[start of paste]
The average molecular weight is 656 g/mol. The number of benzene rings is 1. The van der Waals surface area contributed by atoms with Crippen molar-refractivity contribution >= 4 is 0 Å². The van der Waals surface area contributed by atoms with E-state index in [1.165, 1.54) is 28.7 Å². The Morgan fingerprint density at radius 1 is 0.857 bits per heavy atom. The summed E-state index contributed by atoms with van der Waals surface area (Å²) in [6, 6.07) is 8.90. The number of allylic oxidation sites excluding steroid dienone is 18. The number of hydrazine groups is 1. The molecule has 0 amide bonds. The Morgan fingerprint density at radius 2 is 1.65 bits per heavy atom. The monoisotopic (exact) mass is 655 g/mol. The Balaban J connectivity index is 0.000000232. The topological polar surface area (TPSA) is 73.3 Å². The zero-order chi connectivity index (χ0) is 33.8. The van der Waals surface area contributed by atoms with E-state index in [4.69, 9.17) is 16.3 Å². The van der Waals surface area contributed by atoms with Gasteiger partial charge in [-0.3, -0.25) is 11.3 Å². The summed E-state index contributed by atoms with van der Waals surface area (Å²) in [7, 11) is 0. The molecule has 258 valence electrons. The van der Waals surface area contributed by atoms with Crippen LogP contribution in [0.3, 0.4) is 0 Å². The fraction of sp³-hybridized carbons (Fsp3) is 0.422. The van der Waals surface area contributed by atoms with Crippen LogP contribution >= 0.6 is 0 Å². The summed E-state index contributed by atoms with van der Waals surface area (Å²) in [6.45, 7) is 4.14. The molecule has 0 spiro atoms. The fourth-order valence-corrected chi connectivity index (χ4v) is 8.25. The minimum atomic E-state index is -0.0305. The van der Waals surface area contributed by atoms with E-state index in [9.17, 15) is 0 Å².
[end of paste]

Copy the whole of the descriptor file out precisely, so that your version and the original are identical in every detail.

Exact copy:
The average molecular weight is 656 g/mol. The number of benzene rings is 1. The van der Waals surface area contributed by atoms with Crippen molar-refractivity contribution >= 4 is 0 Å². The van der Waals surface area contributed by atoms with E-state index in [1.165, 1.54) is 28.7 Å². The Morgan fingerprint density at radius 1 is 0.857 bits per heavy atom. The summed E-state index contributed by atoms with van der Waals surface area (Å²) in [6, 6.07) is 8.90. The number of allylic oxidation sites excluding steroid dienone is 18. The number of hydrazine groups is 1. The molecule has 0 amide bonds. The Morgan fingerprint density at radius 2 is 1.65 bits per heavy atom. The monoisotopic (exact) mass is 655 g/mol. The Balaban J connectivity index is 0.000000232. The topological polar surface area (TPSA) is 73.3 Å². The zero-order chi connectivity index (χ0) is 33.8. The van der Waals surface area contributed by atoms with E-state index in [4.69, 9.17) is 16.3 Å². The van der Waals surface area contributed by atoms with Gasteiger partial charge in [-0.3, -0.25) is 11.3 Å². The summed E-state index contributed by atoms with van der Waals surface area (Å²) in [7, 11) is 0. The molecule has 258 valence electrons. The van der Waals surface area contributed by atoms with Crippen LogP contribution in [0.3, 0.4) is 0 Å². The fraction of sp³-hybridized carbons (Fsp3) is 0.422. The van der Waals surface area contributed by atoms with Crippen LogP contribution >= 0.6 is 0 Å². The summed E-state index contributed by atoms with van der Waals surface area (Å²) in [6.45, 7) is 4.14. The molecule has 0 spiro atoms. The fourth-order valence-corrected chi connectivity index (χ4v) is 8.25. The minimum atomic E-state index is -0.0305. The van der Waals surface area contributed by atoms with E-state index in [9.17, 15) is 0 Å².